UTA Department of Mathematics

Applied Mathematics Seminar

Date/Time/Room: Thursday (10/26/2006) at 2:00pm in 304 Pickard Hall

Speaker: Dr. Kevin Wadleigh
High Performance Computing Division
Hewlett-Packard Company

"High Performance Computing: Math, Computers, and Accelerators"

Abstract: For many years microprocessor performance has increased at rates consistent with Moore's Law for transistors. In the 1970s-1990s the improvement was mostly obtained by increasing clock frequencies. Now that clock speeds are improving slowly, microprocessor vendors are increasing the number of cores per chip to obtain improved performance. This approach is not allowing single threads of execution to increase performance at the rates users have come to expect. Therefore many are investigating alternative technologies such as General Purpose Graphical Processing Units (GPGPUs), Field Programmable Gate Arrays (FPGAs), ClearSpeed's floating-point boards and IBM's Cell systems. Unfortunately performance expectations are frequently unrealistic due to very high theoretical peak rates, but very low sustainable ones. In addition the software development environment for many of the technologies is cumbersome for most software developers.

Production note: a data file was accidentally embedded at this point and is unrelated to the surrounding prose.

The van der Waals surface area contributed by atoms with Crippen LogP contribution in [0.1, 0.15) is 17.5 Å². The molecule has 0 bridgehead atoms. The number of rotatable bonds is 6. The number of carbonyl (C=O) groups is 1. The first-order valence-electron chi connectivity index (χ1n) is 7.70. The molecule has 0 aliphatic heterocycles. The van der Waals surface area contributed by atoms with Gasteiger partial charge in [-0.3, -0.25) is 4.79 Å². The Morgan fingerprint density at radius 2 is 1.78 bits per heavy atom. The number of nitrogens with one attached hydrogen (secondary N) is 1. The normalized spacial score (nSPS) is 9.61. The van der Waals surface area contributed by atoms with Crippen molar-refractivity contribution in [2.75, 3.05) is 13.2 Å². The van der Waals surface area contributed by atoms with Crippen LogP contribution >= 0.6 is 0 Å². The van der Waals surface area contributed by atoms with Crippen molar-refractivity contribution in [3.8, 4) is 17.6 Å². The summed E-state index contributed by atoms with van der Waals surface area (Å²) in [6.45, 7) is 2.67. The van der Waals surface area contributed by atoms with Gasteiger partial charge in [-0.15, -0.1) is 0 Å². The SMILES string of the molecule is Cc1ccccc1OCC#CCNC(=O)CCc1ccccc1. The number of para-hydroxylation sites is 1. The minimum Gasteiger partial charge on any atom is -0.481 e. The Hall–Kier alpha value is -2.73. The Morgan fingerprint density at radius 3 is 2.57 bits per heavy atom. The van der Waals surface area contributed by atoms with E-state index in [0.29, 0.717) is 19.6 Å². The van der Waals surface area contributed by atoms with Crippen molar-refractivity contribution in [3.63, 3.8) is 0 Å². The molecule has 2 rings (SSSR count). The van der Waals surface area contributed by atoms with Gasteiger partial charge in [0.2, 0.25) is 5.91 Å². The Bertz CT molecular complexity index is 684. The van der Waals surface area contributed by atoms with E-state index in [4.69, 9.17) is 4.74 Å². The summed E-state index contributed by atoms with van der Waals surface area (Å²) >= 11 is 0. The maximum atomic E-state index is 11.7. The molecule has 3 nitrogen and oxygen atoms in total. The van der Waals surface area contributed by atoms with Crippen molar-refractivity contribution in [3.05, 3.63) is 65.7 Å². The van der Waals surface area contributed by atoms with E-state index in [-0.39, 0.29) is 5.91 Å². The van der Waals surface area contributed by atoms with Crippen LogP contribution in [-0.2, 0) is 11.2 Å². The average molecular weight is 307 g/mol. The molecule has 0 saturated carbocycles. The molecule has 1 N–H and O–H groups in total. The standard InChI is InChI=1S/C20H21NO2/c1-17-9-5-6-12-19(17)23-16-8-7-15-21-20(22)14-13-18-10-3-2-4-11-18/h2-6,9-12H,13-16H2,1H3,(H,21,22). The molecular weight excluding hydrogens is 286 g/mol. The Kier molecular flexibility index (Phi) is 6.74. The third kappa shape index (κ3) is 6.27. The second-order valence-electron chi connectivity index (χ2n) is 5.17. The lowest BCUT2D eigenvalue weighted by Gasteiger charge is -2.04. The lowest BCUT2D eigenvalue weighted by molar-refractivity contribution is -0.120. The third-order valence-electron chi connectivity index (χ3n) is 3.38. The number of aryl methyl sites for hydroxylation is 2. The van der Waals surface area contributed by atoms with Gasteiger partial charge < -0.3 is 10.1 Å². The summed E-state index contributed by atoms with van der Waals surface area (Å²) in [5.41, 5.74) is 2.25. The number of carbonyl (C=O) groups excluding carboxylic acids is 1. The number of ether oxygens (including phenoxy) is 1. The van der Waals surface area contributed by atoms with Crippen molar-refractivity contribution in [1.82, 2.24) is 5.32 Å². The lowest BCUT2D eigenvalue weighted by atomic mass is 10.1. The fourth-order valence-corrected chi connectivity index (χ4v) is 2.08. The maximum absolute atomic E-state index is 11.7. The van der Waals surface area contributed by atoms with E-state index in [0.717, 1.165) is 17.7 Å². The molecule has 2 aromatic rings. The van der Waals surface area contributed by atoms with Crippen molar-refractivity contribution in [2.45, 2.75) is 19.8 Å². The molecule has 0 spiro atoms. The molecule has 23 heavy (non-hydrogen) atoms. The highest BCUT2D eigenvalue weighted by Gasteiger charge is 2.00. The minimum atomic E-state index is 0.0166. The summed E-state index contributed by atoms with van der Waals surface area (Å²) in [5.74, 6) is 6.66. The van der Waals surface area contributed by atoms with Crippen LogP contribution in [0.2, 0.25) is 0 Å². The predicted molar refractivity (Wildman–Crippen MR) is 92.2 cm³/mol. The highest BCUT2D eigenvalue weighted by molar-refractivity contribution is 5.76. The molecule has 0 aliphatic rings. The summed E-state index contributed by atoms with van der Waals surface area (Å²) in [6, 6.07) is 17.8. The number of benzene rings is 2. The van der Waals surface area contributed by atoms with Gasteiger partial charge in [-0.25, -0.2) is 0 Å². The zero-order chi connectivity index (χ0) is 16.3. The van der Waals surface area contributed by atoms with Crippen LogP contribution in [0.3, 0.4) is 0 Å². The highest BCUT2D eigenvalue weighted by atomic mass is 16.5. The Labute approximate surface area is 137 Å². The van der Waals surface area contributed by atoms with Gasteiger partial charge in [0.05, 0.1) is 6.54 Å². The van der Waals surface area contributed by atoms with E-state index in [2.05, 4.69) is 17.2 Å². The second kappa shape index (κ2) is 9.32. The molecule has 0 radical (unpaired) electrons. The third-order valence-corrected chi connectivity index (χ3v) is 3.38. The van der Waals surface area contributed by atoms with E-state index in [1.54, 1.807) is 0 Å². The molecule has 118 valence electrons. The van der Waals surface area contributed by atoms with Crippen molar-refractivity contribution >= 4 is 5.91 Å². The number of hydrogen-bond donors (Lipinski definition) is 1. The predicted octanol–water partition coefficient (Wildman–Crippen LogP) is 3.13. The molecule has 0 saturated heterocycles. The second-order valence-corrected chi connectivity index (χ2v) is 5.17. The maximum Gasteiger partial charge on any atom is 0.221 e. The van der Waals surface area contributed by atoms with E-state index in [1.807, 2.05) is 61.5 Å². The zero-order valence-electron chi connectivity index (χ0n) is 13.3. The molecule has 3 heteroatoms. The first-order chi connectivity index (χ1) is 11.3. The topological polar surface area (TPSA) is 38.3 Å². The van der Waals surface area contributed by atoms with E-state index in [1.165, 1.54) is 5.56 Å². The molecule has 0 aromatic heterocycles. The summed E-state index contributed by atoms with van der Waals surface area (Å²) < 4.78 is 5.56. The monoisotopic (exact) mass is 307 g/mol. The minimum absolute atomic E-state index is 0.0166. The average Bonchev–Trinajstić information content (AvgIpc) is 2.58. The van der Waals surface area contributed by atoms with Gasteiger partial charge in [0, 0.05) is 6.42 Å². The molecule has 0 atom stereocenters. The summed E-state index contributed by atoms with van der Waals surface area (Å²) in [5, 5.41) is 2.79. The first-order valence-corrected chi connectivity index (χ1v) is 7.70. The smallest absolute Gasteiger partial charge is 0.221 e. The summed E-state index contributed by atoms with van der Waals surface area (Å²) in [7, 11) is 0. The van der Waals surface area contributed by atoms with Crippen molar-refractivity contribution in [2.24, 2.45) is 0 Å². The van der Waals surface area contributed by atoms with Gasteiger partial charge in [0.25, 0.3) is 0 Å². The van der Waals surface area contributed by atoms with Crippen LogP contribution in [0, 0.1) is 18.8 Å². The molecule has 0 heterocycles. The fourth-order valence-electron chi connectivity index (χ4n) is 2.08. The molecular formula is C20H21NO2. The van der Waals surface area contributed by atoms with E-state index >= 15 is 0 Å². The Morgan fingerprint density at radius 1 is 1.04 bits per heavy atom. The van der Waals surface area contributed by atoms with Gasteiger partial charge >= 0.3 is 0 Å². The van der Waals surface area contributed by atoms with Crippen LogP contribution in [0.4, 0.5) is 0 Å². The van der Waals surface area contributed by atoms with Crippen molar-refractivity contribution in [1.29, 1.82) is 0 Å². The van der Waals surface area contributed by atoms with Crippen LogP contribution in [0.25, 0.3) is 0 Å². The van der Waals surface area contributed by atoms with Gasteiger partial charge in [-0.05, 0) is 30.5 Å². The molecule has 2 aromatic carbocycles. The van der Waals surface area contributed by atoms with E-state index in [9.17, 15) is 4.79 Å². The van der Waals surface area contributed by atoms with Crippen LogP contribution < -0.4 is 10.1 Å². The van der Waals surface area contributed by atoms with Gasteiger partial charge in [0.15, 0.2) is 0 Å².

The high performance computing (HPC) discipline consists of applications that have extreme computational requirements. It's dominated by applications that use 64-bit floating-point calculations and these frequently have little data reuse. HPC applications are built on top of well known basic mathematical algorithms. These algorithms have been analyzed to determine how well they map to accelerators and therefore which accelerators hold the most promise for HPC customers.